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Lake Allure is Now Mapped, Making Scuba Diving Possible

To study the lake, Elefteria Papavasilis used the University’s remote operated vehicle, sonar and global positioning satellites to map the bottom contours of Lake Allure.

For the first time ever, a lake in Lancaster County has been mapped, thanks to Millersville University biology student Elefteria Papavasilis who is working with Millersville professors Dr. Ajoy Kumar and Dr. Dominique Didier. They completed the first phase of the project this summer studying Lake Allure in Quarryville, Pennsylvania for its eventual use as a training ground for scuba diving.

Earlier this fall, Papavasilis gave a demonstration of the remote operated vehicle and talked about her research with members of the Quarryville Borough, police department, borough maintenance, water department and the fire department.

The University’s remote operated vehicle, and sonar and global positioning satellites were used to map the bottom contours of Lake Allure.

To study the lake, Papavasilis used the University’s remote operated vehicle, sonar and global positioning satellites to map the bottom contours of Lake Allure. Nate Murray, a graduate of Millersville then used a software called Ocean Data View to turn those data points into a color-coded map featuring the contours of the lake. By having this information accessible to the local community, it makes scuba diving training in the lake much safer since the data has identified hazards and potential dangers to divers.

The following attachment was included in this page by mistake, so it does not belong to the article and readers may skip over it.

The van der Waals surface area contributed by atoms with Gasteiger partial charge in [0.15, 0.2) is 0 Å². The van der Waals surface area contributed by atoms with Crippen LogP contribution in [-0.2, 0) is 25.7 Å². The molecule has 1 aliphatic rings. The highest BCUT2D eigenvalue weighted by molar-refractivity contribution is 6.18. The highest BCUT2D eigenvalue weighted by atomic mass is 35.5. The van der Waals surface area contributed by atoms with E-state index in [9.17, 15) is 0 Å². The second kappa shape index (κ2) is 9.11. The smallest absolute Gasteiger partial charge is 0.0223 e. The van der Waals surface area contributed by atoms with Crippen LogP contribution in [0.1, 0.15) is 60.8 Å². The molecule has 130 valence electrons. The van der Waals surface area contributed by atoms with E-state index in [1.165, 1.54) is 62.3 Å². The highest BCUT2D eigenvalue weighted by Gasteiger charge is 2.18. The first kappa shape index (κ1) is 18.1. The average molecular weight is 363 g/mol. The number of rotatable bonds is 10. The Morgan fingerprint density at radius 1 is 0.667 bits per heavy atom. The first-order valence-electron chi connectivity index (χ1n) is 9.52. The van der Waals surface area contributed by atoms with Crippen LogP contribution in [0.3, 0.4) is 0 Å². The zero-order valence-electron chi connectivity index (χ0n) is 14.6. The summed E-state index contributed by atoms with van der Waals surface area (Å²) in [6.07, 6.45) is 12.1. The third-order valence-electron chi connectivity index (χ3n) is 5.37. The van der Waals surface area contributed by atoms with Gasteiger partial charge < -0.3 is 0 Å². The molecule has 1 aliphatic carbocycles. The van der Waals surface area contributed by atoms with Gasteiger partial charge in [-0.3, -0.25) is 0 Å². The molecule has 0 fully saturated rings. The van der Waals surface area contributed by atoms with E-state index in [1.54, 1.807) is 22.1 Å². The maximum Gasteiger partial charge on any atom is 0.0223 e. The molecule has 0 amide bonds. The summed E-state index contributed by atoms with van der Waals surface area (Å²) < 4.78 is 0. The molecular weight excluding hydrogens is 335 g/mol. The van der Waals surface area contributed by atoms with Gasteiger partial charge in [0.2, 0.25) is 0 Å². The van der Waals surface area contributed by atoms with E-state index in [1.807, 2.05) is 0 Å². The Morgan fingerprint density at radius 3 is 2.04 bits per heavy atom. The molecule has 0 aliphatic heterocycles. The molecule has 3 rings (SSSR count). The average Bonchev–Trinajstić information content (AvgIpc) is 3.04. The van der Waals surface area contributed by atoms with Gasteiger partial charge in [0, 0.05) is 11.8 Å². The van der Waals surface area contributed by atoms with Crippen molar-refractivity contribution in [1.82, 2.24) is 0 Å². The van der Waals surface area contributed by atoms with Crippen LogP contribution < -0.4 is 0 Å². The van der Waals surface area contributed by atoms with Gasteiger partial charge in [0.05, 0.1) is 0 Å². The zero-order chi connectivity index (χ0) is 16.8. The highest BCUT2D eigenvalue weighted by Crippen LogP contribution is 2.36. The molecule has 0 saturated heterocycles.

“Millersville University does not offer scuba certification, and this is important for marine science students seeking a job in the field. The closest training facility for certification dives was over two hours away. For many students, the drive to get certified was undoable. By developing Lake Allure into a dive training facility, students now only have to drive 20 minutes to do their certification dives,” says Papavasilis.

Papavasilis is also working with Didier to study the biodiversity of Lake Allure since no one has ever explored or documented its aquatic inhabitants. She is studying two boats that were intentionally sunk in the spring as attractions for scuba divers. One wreck is a speedboat located in 40 feet of water and the other wreck is a sailboat in 65 feet of water. Papavasilis is studying the rate of growth on these wrecks through the use underwater photography, scuba and sampling methods. Each month she collected a series of samples and processed them in Didier’s laboratory. Papavasilis discovered some interesting and diverse microorganisms living on the wrecks.

“I expect the bathymetry(the measurement of depth of water in oceans, seas or lakes) aspect of my research to be completed in spring 2022, as I will be presenting at Made in Millersville, and I will seek publication for my paper in scientific research journals. The biodiversity aspect of my research will continue into spring 2023 with the field research ending in August 2022, and a thesis of this research to be completed in 2023,” says Papavasilis.

For more information on the marine biology and oceanography programs, check out Ville Marine Biology.

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